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The Spokesman-Review Newspaper
Spokane, Washington  Est. May 19, 1883

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Wildlife in the roadway

I recently wrote about the rapid emergence of pedestrians, bicycles and motorcycles occurring every spring.  Along with that phenomenon, activity levels of deer, elk and other roaming animals rise with the warmer weather.  I truly believe that instead of posting occasional “watch for deer” signs aside the highway at selected spots, the warnings should be affixed to everyone’s dashboard since the threat is actually continuous.

While both are hazards, deer are less foreboding than elk.  The average white-tailed deer weighs 150 pounds, whereas elk average over 750 pounds, so from a standpoint of mass, a collision with an elk is similar to hitting a horse.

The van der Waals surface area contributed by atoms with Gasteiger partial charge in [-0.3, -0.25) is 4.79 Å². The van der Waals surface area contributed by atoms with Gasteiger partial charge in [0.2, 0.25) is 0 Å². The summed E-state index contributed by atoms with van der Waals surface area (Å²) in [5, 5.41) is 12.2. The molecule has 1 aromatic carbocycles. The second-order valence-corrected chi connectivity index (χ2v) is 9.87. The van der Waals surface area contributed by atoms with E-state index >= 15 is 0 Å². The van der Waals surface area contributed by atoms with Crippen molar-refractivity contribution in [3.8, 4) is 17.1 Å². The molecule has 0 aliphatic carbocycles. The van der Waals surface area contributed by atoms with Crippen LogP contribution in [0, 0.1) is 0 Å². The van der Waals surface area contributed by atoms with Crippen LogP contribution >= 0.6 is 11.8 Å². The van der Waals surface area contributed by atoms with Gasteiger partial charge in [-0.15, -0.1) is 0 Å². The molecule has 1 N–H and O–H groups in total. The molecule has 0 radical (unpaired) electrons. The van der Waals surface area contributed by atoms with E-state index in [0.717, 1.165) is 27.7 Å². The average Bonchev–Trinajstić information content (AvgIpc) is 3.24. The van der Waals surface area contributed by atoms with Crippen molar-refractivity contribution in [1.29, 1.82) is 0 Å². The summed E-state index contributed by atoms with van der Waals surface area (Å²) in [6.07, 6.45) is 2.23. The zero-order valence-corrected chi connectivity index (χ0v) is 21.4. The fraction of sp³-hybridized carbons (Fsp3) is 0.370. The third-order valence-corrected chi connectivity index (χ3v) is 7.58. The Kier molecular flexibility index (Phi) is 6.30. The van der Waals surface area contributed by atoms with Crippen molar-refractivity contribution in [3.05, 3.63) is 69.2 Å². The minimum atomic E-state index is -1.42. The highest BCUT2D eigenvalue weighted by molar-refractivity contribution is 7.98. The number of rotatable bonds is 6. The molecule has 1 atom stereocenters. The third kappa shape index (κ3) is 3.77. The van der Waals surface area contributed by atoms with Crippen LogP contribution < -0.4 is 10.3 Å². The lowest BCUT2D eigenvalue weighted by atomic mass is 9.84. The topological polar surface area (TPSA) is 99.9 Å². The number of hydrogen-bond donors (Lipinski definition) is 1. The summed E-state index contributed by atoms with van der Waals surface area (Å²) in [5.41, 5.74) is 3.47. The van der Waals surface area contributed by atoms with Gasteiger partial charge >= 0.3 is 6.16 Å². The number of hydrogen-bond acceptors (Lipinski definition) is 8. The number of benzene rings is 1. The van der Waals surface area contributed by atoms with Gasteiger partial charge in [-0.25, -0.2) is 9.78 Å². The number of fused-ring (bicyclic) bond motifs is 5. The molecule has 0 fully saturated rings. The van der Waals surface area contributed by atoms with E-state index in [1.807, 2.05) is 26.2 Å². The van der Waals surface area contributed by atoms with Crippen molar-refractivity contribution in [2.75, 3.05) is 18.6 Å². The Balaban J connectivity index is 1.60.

What’s the best way to react when wildlife is in your path?  That depends.  Two separate nonfatal early May rollover crashes on I-90 near Cle Elum resulted from drivers veering to avoid elk, an evasive reaction that often ends badly.

One’s first thought may be that those hasty evasive moves were ill-advised, since a common driver trainer mantra is, “Don’t veer for deer.”  However, Trooper Brian Moore of the Washington State Patrol advises that he and his peers are trained to react according to the size of the animal in the roadway.